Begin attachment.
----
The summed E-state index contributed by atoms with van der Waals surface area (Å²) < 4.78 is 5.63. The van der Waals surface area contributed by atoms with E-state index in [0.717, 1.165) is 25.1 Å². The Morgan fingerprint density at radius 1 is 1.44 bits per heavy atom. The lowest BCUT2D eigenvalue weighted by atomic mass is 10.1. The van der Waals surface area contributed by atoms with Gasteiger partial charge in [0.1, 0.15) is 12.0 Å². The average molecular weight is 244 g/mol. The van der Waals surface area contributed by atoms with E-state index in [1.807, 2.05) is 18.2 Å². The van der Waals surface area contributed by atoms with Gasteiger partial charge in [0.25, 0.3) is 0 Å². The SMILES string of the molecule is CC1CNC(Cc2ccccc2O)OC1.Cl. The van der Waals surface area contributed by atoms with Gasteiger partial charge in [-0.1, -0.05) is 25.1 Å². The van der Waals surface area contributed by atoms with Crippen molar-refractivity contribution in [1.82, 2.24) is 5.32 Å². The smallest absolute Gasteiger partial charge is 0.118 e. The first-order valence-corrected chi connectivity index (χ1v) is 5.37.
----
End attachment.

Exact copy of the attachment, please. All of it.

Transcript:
The summed E-state index contributed by atoms with van der Waals surface area (Å²) < 4.78 is 5.63. The van der Waals surface area contributed by atoms with E-state index in [0.717, 1.165) is 25.1 Å². The Morgan fingerprint density at radius 1 is 1.44 bits per heavy atom. The lowest BCUT2D eigenvalue weighted by atomic mass is 10.1. The van der Waals surface area contributed by atoms with Gasteiger partial charge in [0.1, 0.15) is 12.0 Å². The average molecular weight is 244 g/mol. The van der Waals surface area contributed by atoms with E-state index in [1.807, 2.05) is 18.2 Å². The van der Waals surface area contributed by atoms with Gasteiger partial charge in [0.25, 0.3) is 0 Å². The SMILES string of the molecule is CC1CNC(Cc2ccccc2O)OC1.Cl. The van der Waals surface area contributed by atoms with Gasteiger partial charge in [-0.1, -0.05) is 25.1 Å². The van der Waals surface area contributed by atoms with Crippen molar-refractivity contribution in [1.82, 2.24) is 5.32 Å². The smallest absolute Gasteiger partial charge is 0.118 e. The first-order valence-corrected chi connectivity index (χ1v) is 5.37.